Social Media and Social Justice: To Believe or Not to Believe – Is This the Question?



I have closely followed a conflict in British Columbia (BC) between Lax Kw’alaams First Nation community members and the Provincial government. The current Liberal government, under Christy Clark’s leadership, is fighting to establish a Liquid Natural Gas (LGN) facility on Lelu Island.  This island, located on the BC coast, is traditional territory of the Lax Kw’alaams. This area is environmentally sensitive, and a key habitat for wild salmon. Many members of the Lax Kw’alaams community are very vocal against the LNG plant. The Province supports Petronas in their efforts to build the facility.  Recently Clark informed media sources that, “The Lax Kw’alaams voted massively in favour of supporting LNG, with some conditions.” Clark’s claim may not be “massively” true, however. To learn more, check out

Media sources report this conflict differently. According to APTN, BC Chiefs say LGN approval is like declaring war on First Nations.[1] The BC government website shows the benefits of natural gas – creating jobs, boosting the economy, and providing a ‘safe’ source of energy. Check it out here:

Which side do we believe? How do we make the best decisions? Where do we turn when industry, government, and communities each have a different story to tell?!  Finding the truth is daunting. Many of us simply throw up our hands in surrender.  We decide scientists and government officials have the expertise needed to make the right decisions.  Sad to say, these experts often prove to be corrupt, dishonest, and engaged in conflicts of interest.



So, what DO we DO?!

Fortunately, science and education has provided us with tools necessary to determine ‘truth’.  Some of these tools include:

  • Decide if the media source is credible or not (some sources, like CNN, CBC, or the New York Times seem credible than sources like Fox News).
  • Check to see if a news story is covered by several sources. If many sources carry the same story, it is more likely it is true…
  • Many people avoid stories that read like a conspiracy theory.
  • Determine the source of the story – if it comes from the far right or far left wing, it is less likely to be true… right?
  • Finally, people might chose scientific reports, peer-reviewed journal articles, and government documents over sources such as Wikipedia, Facebook, Twitter or blog posts.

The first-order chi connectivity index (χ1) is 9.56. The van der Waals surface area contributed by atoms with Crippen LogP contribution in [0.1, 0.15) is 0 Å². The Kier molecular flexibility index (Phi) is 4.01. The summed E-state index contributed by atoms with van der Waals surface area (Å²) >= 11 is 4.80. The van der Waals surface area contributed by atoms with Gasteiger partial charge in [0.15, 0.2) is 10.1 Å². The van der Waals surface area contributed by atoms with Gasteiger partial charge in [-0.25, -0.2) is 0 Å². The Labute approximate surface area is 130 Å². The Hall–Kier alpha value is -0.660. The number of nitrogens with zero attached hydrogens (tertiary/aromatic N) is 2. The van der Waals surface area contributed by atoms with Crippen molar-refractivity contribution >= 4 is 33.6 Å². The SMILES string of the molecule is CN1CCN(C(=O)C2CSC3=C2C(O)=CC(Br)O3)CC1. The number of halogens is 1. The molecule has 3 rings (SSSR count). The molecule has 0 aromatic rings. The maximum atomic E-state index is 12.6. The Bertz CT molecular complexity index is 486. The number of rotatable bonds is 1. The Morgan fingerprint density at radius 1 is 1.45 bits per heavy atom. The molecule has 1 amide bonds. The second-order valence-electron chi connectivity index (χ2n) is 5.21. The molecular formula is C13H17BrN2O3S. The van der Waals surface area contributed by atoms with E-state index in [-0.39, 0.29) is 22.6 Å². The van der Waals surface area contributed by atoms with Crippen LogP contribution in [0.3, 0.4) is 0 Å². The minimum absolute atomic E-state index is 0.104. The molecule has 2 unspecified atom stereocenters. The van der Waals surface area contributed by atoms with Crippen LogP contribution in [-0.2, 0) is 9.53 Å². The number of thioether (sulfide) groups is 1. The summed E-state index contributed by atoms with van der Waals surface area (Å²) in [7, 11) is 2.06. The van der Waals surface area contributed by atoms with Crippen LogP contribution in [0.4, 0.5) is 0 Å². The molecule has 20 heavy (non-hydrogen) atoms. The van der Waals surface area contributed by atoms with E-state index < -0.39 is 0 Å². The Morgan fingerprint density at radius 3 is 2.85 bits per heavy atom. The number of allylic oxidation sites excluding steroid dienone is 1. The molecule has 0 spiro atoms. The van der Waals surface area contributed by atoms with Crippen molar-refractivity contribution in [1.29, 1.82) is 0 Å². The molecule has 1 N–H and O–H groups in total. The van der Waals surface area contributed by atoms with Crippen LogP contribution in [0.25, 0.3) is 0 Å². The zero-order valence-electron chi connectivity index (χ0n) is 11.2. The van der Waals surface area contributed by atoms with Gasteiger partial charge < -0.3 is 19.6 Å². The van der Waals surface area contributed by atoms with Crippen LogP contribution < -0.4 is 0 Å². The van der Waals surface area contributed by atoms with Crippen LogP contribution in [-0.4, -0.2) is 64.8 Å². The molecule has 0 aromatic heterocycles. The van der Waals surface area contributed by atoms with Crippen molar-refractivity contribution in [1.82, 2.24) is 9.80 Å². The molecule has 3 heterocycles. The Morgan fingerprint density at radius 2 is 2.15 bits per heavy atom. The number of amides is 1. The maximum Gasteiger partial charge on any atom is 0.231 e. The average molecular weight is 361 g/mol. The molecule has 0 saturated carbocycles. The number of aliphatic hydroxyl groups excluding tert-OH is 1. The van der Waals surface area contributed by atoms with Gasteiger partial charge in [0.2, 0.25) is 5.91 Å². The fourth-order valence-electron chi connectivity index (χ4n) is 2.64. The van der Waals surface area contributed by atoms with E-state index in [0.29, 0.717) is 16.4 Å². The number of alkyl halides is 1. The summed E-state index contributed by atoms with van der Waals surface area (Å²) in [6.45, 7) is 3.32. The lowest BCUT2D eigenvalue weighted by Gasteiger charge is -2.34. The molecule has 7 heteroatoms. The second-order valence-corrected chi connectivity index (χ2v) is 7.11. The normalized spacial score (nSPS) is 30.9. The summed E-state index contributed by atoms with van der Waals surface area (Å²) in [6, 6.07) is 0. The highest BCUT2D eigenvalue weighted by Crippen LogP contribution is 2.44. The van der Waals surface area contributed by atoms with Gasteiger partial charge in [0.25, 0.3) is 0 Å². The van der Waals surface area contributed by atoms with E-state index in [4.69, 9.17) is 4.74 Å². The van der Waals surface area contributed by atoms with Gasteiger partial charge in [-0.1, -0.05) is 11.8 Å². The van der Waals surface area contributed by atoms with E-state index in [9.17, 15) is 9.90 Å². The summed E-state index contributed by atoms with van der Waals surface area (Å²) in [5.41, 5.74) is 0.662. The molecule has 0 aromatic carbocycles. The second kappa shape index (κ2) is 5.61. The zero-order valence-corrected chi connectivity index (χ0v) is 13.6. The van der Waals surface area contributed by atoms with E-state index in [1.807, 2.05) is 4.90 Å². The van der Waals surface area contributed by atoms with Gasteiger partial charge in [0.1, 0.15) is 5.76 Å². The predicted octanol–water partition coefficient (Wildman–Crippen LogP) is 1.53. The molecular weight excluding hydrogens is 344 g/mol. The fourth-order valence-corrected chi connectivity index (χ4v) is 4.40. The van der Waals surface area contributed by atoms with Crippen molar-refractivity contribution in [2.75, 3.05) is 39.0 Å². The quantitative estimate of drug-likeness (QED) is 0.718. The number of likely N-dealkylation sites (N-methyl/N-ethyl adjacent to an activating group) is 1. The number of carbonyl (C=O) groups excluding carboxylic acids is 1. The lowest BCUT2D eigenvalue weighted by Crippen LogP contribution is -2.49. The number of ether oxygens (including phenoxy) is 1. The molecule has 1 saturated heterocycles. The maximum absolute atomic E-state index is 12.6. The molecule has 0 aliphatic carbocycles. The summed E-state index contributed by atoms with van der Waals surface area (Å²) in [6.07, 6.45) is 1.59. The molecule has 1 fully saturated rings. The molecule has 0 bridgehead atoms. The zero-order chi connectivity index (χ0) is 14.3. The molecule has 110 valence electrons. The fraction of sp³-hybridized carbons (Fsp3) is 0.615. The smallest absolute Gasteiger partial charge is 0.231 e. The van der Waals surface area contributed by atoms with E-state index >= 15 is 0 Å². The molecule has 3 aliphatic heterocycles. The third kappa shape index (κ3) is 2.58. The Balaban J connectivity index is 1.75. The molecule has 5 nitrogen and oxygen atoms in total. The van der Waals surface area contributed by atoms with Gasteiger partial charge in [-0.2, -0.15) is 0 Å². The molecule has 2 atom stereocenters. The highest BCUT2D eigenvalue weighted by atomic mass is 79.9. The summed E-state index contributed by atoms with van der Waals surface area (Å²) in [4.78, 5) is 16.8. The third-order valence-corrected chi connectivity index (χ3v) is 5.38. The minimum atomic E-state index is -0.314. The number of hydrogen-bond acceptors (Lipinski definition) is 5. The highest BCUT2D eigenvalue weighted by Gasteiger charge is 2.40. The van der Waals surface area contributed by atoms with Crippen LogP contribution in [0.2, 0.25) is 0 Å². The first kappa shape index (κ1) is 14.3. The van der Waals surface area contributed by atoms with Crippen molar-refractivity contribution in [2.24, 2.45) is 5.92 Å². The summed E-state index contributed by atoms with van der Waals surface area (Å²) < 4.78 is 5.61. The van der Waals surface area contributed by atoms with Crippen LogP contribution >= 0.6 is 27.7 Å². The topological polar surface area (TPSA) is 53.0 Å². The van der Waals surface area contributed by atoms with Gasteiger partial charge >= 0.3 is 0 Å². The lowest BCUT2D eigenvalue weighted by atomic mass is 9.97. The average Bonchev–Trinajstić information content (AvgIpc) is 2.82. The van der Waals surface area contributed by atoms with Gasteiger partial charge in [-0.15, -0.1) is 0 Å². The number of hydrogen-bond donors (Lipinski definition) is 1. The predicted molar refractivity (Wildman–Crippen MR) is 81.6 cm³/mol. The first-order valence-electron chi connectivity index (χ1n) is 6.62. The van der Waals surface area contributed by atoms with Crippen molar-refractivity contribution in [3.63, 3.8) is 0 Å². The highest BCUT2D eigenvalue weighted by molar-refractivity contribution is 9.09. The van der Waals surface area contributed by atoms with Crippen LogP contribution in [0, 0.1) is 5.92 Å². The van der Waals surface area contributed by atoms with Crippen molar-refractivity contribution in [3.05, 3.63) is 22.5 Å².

Let’s stop right there…

Turns out these tools won’t always work either…

According to a blog post on the New York Times, “Truth has never been an essential ingredient of viral content on the Internet. But in the stepped-up competition for readers, digital news sites are increasingly blurring the line between fact and fiction, and saying that it is all part of doing business in the rough-and-tumble world of online journalism.”[2]



I guess we can’t always believe what we read – even if it IS reported by the most reputable source we can find.

If we can’t trust our news sources, then what can we possibly trust?!!

Maybe we are asking the wrong questions. In the case of the LNG plant on Lelu island, perhaps the question is NOT whether or not natural gas is good for Canada, but whether or not a natural gas facility is in the best interests of the Lax Kw’alaams.

Let’s bring this closer to home.  If you own a home, and hate the colour pink, are you going to paint your house pink?  What if the government tells you that you must paint your house pink, because new research shows pink is a great colour, will you immediately run out and buy pink paint?  Probably not.


Government reports and news articles are not really the best places to discover truth. In matters of social justice, we need to listen more carefully to the people who stand to lose the most.

Communities, such as First Nations, are very knowledgeable about the places they live in.  It makes sense, then, that ‘truth’ can be obtained by listening to what these communities have to say.  Truth is not in the reporting, but in what marginalized groups have to tell us personally.

Once we chose to listen, we may find something to truly believe in!  Until next time, this is Spatial Integrity – making the invisible, visible.



2 thoughts on “Social Media and Social Justice: To Believe or Not to Believe – Is This the Question?

  1. You bring forward so many valid points here, Paul. I appreciate how you ask readers to think critically and not to simply accept what media says without question. In situations like this, I agree that it’s important for us to look for, and listen to, those who have the most to lose. In this way, social justice can occur.


    • Thank you, Maude! With all of the information social media is throwing our way, it is so important to really pay attention to the needs of people who are being affected the most in our race for resources! People’s stories matter!


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